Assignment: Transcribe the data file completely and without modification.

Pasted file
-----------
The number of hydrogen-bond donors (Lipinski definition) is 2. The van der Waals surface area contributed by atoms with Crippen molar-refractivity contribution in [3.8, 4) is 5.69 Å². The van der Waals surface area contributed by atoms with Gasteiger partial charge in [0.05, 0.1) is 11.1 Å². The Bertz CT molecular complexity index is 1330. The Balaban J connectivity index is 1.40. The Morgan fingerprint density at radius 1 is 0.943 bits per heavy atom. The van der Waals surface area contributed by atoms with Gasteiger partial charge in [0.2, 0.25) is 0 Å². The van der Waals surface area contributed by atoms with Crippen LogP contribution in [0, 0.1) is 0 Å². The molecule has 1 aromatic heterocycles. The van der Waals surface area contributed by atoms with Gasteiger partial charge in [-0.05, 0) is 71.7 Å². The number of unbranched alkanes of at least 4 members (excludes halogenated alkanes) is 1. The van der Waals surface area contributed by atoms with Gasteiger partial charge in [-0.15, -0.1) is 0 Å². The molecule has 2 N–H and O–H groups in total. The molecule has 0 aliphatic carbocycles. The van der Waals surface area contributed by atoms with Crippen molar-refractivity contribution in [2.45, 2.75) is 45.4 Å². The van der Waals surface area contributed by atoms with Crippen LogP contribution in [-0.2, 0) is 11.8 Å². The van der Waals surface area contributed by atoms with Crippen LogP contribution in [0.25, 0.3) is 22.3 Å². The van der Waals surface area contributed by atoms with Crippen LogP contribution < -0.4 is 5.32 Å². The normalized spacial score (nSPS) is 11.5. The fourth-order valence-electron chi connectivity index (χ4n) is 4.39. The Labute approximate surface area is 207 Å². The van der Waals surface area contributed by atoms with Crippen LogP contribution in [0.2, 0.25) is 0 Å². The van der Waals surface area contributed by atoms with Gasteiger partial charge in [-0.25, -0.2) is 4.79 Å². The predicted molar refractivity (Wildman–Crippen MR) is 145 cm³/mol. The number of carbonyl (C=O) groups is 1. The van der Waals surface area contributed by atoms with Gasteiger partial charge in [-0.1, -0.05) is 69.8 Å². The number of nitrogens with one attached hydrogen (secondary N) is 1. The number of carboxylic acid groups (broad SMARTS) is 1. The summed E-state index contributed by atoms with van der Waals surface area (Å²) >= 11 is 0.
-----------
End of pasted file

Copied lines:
The number of hydrogen-bond donors (Lipinski definition) is 2. The van der Waals surface area contributed by atoms with Crippen molar-refractivity contribution in [3.8, 4) is 5.69 Å². The van der Waals surface area contributed by atoms with Gasteiger partial charge in [0.05, 0.1) is 11.1 Å². The Bertz CT molecular complexity index is 1330. The Balaban J connectivity index is 1.40. The Morgan fingerprint density at radius 1 is 0.943 bits per heavy atom. The van der Waals surface area contributed by atoms with Gasteiger partial charge in [0.2, 0.25) is 0 Å². The van der Waals surface area contributed by atoms with Crippen LogP contribution in [0, 0.1) is 0 Å². The molecule has 1 aromatic heterocycles. The van der Waals surface area contributed by atoms with Gasteiger partial charge in [-0.05, 0) is 71.7 Å². The number of unbranched alkanes of at least 4 members (excludes halogenated alkanes) is 1. The van der Waals surface area contributed by atoms with Gasteiger partial charge in [-0.15, -0.1) is 0 Å². The molecule has 2 N–H and O–H groups in total. The molecule has 0 aliphatic carbocycles. The van der Waals surface area contributed by atoms with Crippen molar-refractivity contribution in [2.45, 2.75) is 45.4 Å². The van der Waals surface area contributed by atoms with Crippen LogP contribution in [-0.2, 0) is 11.8 Å². The van der Waals surface area contributed by atoms with Crippen LogP contribution in [0.25, 0.3) is 22.3 Å². The van der Waals surface area contributed by atoms with Crippen LogP contribution < -0.4 is 5.32 Å². The normalized spacial score (nSPS) is 11.5. The fourth-order valence-electron chi connectivity index (χ4n) is 4.39. The Labute approximate surface area is 207 Å². The van der Waals surface area contributed by atoms with Crippen LogP contribution in [0.2, 0.25) is 0 Å². The van der Waals surface area contributed by atoms with Gasteiger partial charge in [-0.25, -0.2) is 4.79 Å². The predicted molar refractivity (Wildman–Crippen MR) is 145 cm³/mol. The number of carbonyl (C=O) groups is 1. The van der Waals surface area contributed by atoms with Gasteiger partial charge in [-0.1, -0.05) is 69.8 Å². The number of nitrogens with one attached hydrogen (secondary N) is 1. The number of carboxylic acid groups (broad SMARTS) is 1. The summed E-state index contributed by atoms with van der Waals surface area (Å²) >= 11 is 0.